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Almond - 20th Century Club Library 1 170.44 PET New NonFiction Book
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Bath - Dormann Library 1 170.44 PET New NonFiction Book
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Whitesville Public Library 1 170.44 PET New NonFiction Book
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Summary

Summary

What does everyone in the modern world need to know? Renowned psychologist Jordan B. Peterson's answer to this most difficult of questions uniquely combines the hard-won truths of ancient tradition with the stunning revelations of cutting-edge scientific research.

Humorous, surprising and informative, Dr. Peterson tells us why skateboarding boys and girls must be left alone, what terrible fate awaits those who criticize too easily, and why you should always pet a cat when you meet one on the street.
What does the nervous system of the lowly lobster have to tell us about standing up straight (with our shoulders back) and about success in life? Why did ancient Egyptians worship the capacity to pay careful attention as the highest of gods? What dreadful paths do people tread when they become resentful, arrogant and vengeful? Dr. Peterson journeys broadly, discussing discipline, freedom, adventure and responsibility, distilling the world's wisdom into 12 practical and profound rules for life. 12 Rules for Life shatters the modern commonplaces of science, faith and human nature, while transforming and ennobling the mind and spirit of its readers.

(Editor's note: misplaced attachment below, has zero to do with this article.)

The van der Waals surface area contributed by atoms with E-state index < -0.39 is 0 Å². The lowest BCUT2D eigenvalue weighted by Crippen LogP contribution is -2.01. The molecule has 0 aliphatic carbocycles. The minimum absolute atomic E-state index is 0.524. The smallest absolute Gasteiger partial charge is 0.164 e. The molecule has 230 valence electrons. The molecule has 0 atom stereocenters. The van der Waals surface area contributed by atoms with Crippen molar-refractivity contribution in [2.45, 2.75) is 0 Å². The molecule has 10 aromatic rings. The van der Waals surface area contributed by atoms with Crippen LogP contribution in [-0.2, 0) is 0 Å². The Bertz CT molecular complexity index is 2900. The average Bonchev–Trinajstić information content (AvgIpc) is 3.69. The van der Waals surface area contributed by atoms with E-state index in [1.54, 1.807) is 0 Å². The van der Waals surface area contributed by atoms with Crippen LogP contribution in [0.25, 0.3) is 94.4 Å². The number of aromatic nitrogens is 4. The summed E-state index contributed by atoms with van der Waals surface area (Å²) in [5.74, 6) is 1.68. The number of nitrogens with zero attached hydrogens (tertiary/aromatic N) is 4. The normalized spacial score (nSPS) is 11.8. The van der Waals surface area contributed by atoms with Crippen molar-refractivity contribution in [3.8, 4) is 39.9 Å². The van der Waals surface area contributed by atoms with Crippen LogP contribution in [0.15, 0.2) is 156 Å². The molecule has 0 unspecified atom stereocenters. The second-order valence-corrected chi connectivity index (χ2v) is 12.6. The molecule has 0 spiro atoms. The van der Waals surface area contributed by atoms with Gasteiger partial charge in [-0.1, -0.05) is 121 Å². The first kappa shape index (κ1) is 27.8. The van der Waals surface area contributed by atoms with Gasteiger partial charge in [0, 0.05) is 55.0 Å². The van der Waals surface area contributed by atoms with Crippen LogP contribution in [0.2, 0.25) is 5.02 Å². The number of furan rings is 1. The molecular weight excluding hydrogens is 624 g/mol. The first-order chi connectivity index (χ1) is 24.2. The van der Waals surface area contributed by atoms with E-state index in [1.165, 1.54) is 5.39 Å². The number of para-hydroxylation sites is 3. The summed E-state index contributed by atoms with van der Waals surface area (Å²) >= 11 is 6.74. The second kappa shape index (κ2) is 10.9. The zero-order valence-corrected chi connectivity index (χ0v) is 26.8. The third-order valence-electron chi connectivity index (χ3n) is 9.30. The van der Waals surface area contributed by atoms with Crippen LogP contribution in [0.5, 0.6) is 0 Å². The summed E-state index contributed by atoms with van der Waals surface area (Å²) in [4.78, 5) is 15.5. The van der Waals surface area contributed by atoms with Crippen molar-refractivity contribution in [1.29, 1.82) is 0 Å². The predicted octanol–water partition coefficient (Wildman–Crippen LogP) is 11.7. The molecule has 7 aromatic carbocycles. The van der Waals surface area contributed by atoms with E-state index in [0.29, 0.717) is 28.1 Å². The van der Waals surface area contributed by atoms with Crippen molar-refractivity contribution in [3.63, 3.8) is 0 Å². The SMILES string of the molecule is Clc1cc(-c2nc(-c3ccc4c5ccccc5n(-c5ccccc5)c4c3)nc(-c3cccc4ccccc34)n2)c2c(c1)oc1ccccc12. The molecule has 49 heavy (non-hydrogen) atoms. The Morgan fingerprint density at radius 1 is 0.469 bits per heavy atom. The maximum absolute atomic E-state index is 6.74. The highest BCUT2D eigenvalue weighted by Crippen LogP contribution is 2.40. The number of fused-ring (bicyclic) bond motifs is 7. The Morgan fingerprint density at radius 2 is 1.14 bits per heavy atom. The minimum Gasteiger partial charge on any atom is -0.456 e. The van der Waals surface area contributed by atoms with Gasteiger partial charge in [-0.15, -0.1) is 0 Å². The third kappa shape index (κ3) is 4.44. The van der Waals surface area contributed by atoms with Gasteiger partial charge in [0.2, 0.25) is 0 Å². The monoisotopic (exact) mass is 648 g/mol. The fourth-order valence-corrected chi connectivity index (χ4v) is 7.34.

Author Notes

JORDAN B. PETERSON, raised and toughened in the frigid wastelands of Northern Alberta, has flown a hammer-head roll in a carbon-fiber stunt-plane, explored an Arizona meteorite crater with astronauts, and built a Kwagu'l ceremonial bighouse on the upper floor of his Toronto home after being invited into and named by that Canadian First Nation. He's taught mythology to lawyers, doctors and business people, consulted for the UN Secretary General, helped his clinical clients manage depression, obsessive-compulsive disorder, anxiety, and schizophrenia, served as an adviser to senior partners of major Canadian law firms, and lectured extensively in North America and Europe. With his students and colleagues at Harvard and the University of Toronto, Dr. Peterson has published over a hundred scientific papers, transforming the modern understanding of personality, while his book Maps of Meaning: The Architecture of Belief revolutionized the psychology of religion. The author lives in Toronto, ON. www.jordanbpeterson.com


Excerpts

Excerpts